Jewish Heritage Walking Tour (Self Guided), Budapest

Over the centuries, the Jews of Budapest were many times expelled from the city and had to rebuild their homes and lives after it. Therefore, it is amazing to see how much they have re-created and many of it is still preserved even after the WWII and the communist regime. This tour covers some of the most important sites that provide an insight into the history and culture of the Jewish population in the city.
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Jewish Heritage Walking Tour Map

Guide Name: Jewish Heritage Walking Tour
Guide Location: Hungary » Budapest (See other walking tours in Budapest)
Guide Type: Self-guided Walking Tour (Sightseeing)
# of Attractions: 6
Tour Duration: 2 hour(s)
Travel Distance: 3.0 km
Author: kane
Orthodox Synagogue

1) Orthodox Synagogue

The Orthodox Synagogue is the physical and spiritual center of Jewish life in the 8th District. It is located at 29-31 Kazinczy utca at Dob, Budapest, nestled in a quaint little community that has a kosher eating establishment, a school, and a prayer room. Nearby there is also a mikvah, which is the only one to be found anywhere in Budapest. The structure was built in 1913.

The Hungarian Orthodox Jews, which make this house of worship their home, are a rather unique off shoot of Conservative Judaism. They maintain many of the practices of the Jewish immigrants of Germany and Moravia. There is also a strong Hassidic background in these people, which came to the area from Poland and Galatia.

Many of the people who attend synagogue here are either the survivors of WWII or their descendants. Despite deportation by the Nazis, many of the original Hungarian settlers of Kazinczy were able to come home by 1944.

The easiest way to get to the Synagogue is by subway. You will make use of the M1, M2, or M3 line to Deak ter Station. You can then take M2 to Astoria Station, and then walk to Karoly korut in the direction of Deak ter. Once there, make a right at Dob utca.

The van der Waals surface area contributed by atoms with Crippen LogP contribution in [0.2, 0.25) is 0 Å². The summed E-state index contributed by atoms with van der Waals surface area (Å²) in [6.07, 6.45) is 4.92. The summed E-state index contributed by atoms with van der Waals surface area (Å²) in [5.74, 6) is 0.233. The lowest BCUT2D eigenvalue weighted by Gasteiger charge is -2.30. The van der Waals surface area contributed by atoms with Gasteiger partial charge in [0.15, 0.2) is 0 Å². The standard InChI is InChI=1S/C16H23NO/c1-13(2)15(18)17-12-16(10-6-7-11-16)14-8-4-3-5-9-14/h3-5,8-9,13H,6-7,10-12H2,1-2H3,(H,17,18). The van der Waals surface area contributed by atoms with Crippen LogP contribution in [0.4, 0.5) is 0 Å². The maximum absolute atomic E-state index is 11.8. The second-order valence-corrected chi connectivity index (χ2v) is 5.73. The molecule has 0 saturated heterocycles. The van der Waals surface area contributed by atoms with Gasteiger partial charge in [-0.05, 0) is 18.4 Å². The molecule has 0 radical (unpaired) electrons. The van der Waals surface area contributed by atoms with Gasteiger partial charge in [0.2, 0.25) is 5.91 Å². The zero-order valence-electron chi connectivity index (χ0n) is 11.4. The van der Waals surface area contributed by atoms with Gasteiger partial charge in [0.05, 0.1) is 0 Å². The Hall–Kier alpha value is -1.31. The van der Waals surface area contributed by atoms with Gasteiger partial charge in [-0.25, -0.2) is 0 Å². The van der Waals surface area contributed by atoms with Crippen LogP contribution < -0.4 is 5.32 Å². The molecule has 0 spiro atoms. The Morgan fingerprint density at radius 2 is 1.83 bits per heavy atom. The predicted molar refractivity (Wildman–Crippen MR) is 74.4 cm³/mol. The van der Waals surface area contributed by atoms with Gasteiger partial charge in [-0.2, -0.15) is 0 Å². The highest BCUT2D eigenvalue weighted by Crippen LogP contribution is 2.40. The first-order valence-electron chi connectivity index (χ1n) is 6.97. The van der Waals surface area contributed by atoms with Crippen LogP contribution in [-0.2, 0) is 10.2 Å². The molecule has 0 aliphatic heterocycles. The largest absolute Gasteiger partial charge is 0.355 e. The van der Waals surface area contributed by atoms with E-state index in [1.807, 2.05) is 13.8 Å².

Rumbach Street Synagogue

2) Rumbach Street Synagogue

Located in the heart of downtown Budapest, at the historic district of Belvaros, this synagogue has been the spiritual home for Hungarian Orthodox Jews since the late 19th century. Built to the design of Otto Wagner, the genius behind many Art Nouveau buildings in Vienna, this synagogue has an architectural style clearly reminiscent of the Northern African and Arabic themes, featuring octagonal, minaret-style columns similar to those of Jerusalem's Dome of the Rock.

The decorative brickwork on the outside of the building is quite remarkable, with carved stone and stucco complementing the wrought iron work. The multi-colored facade, along with the oriental style arches, make the perfect backdrop to the windows with the Star of David in them; at the center of the facade, one can also see the two stone tablets of Moses.

The interior of the synagogue is quite stunning too, with a soaring main nave, exquisitely decorated dome and ceilings, stained glass windows, and decorative arabesques on the walls. Suffered badly during World War II, the building has been out of service for almost 60 years now and its restoration is still underway.

The surrounding area is just as reflective of the Jewish culture and history with plenty to see. You can wander around and make a few interesting stops further afield to see the main Budapest synagogue, on Dohány Street, just a few blocks away.
Tree of Life / Raoul Wallenberg Park

3) Tree of Life / Raoul Wallenberg Park (must see)

Situated right behind the Great Synagogue of Budapest is the Holocaust memorial park set to commemorate those who risked their lives, during World War II, trying to save the Jews of Hungary from the Nazi extermination, and for which they are declared “Righteous Among the Nations”. Inside the park, there is a monument dedicated to these people. One such man is Raoul Wallenberg, a Swedish diplomat and a key actor in the salvation effort who himself had disappeared mysteriously towards the end of the war. Among the others also honored by this monument is a little-known Spanish consular officer, named Ángel Sanz Briz, who virtually saved some 5,200 Jews by giving them Spanish passports and allowing to use the Spanish embassy as a safe house.